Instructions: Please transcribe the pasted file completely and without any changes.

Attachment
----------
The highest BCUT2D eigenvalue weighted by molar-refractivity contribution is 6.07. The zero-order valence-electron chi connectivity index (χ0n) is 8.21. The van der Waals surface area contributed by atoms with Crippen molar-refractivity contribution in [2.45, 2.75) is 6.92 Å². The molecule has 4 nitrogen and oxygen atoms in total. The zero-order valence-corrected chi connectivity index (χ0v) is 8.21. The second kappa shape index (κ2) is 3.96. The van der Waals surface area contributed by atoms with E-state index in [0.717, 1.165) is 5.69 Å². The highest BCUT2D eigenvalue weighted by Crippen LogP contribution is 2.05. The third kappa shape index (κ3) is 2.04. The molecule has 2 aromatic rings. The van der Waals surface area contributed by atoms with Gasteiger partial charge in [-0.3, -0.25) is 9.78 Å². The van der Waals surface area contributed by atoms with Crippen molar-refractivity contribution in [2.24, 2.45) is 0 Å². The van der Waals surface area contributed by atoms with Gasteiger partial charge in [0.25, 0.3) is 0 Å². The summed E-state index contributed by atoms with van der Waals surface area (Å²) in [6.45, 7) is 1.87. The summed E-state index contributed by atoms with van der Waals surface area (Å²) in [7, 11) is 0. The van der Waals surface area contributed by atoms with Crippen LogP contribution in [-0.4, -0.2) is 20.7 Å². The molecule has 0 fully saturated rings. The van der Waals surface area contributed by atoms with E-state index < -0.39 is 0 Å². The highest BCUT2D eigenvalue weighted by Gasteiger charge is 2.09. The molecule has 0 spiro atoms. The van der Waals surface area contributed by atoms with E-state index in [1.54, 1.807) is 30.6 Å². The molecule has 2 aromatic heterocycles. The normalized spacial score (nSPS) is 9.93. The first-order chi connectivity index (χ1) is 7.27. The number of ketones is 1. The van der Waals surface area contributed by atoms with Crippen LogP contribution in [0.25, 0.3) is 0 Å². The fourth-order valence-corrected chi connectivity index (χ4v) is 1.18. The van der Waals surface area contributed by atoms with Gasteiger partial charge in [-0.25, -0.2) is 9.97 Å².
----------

The highest BCUT2D eigenvalue weighted by molar-refractivity contribution is 6.07. The zero-order valence-electron chi connectivity index (χ0n) is 8.21. The van der Waals surface area contributed by atoms with Crippen molar-refractivity contribution in [2.45, 2.75) is 6.92 Å². The molecule has 4 nitrogen and oxygen atoms in total. The zero-order valence-corrected chi connectivity index (χ0v) is 8.21. The second kappa shape index (κ2) is 3.96. The van der Waals surface area contributed by atoms with E-state index in [0.717, 1.165) is 5.69 Å². The highest BCUT2D eigenvalue weighted by Crippen LogP contribution is 2.05. The third kappa shape index (κ3) is 2.04. The molecule has 2 aromatic rings. The van der Waals surface area contributed by atoms with Gasteiger partial charge in [-0.3, -0.25) is 9.78 Å². The van der Waals surface area contributed by atoms with Crippen molar-refractivity contribution in [2.24, 2.45) is 0 Å². The van der Waals surface area contributed by atoms with Gasteiger partial charge in [0.25, 0.3) is 0 Å². The summed E-state index contributed by atoms with van der Waals surface area (Å²) in [6.45, 7) is 1.87. The summed E-state index contributed by atoms with van der Waals surface area (Å²) in [7, 11) is 0. The van der Waals surface area contributed by atoms with Crippen LogP contribution in [-0.4, -0.2) is 20.7 Å². The molecule has 0 fully saturated rings. The van der Waals surface area contributed by atoms with E-state index < -0.39 is 0 Å². The highest BCUT2D eigenvalue weighted by Gasteiger charge is 2.09. The molecule has 0 spiro atoms. The van der Waals surface area contributed by atoms with E-state index in [1.54, 1.807) is 30.6 Å². The molecule has 2 aromatic heterocycles. The normalized spacial score (nSPS) is 9.93. The first-order chi connectivity index (χ1) is 7.27. The number of ketones is 1. The van der Waals surface area contributed by atoms with Crippen LogP contribution in [0.25, 0.3) is 0 Å². The fourth-order valence-corrected chi connectivity index (χ4v) is 1.18. The van der Waals surface area contributed by atoms with Gasteiger partial charge in [-0.25, -0.2) is 9.97 Å².